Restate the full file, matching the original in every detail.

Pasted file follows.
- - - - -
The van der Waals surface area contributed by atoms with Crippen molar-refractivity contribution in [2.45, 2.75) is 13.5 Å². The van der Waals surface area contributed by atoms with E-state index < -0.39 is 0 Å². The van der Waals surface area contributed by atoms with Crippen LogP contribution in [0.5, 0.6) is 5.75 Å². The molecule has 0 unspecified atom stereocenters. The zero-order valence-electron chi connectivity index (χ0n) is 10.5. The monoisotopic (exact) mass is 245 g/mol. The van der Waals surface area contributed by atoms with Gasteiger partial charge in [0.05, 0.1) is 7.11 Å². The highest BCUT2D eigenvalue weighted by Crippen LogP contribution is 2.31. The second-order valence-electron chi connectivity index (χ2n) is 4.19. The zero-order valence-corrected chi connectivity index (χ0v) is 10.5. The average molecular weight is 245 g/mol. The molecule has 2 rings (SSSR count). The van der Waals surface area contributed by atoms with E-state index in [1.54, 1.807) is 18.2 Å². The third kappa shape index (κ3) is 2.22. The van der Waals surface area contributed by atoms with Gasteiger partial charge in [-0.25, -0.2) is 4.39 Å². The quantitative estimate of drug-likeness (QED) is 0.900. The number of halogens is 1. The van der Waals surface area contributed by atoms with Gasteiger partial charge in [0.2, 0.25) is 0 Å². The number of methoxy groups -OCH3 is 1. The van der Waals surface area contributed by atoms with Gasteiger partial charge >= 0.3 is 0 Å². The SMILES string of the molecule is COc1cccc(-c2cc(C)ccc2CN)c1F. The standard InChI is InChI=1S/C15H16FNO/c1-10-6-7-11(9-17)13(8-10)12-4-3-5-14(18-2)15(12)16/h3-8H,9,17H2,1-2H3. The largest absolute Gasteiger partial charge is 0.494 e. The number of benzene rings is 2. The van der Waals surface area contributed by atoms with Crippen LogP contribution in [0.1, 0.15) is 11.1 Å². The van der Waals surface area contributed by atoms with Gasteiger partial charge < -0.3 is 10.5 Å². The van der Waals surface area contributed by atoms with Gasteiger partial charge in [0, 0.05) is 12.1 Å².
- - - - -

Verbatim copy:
The van der Waals surface area contributed by atoms with Crippen molar-refractivity contribution in [2.45, 2.75) is 13.5 Å². The van der Waals surface area contributed by atoms with E-state index < -0.39 is 0 Å². The van der Waals surface area contributed by atoms with Crippen LogP contribution in [0.5, 0.6) is 5.75 Å². The molecule has 0 unspecified atom stereocenters. The zero-order valence-electron chi connectivity index (χ0n) is 10.5. The monoisotopic (exact) mass is 245 g/mol. The van der Waals surface area contributed by atoms with Gasteiger partial charge in [0.05, 0.1) is 7.11 Å². The highest BCUT2D eigenvalue weighted by Crippen LogP contribution is 2.31. The second-order valence-electron chi connectivity index (χ2n) is 4.19. The zero-order valence-corrected chi connectivity index (χ0v) is 10.5. The average molecular weight is 245 g/mol. The molecule has 2 rings (SSSR count). The van der Waals surface area contributed by atoms with E-state index in [1.54, 1.807) is 18.2 Å². The third kappa shape index (κ3) is 2.22. The van der Waals surface area contributed by atoms with Gasteiger partial charge in [-0.25, -0.2) is 4.39 Å². The quantitative estimate of drug-likeness (QED) is 0.900. The number of halogens is 1. The van der Waals surface area contributed by atoms with Gasteiger partial charge in [0.2, 0.25) is 0 Å². The number of methoxy groups -OCH3 is 1. The van der Waals surface area contributed by atoms with Gasteiger partial charge >= 0.3 is 0 Å². The SMILES string of the molecule is COc1cccc(-c2cc(C)ccc2CN)c1F. The standard InChI is InChI=1S/C15H16FNO/c1-10-6-7-11(9-17)13(8-10)12-4-3-5-14(18-2)15(12)16/h3-8H,9,17H2,1-2H3. The largest absolute Gasteiger partial charge is 0.494 e. The number of benzene rings is 2. The van der Waals surface area contributed by atoms with Crippen LogP contribution in [0.1, 0.15) is 11.1 Å². The van der Waals surface area contributed by atoms with Gasteiger partial charge < -0.3 is 10.5 Å². The van der Waals surface area contributed by atoms with Gasteiger partial charge in [0, 0.05) is 12.1 Å².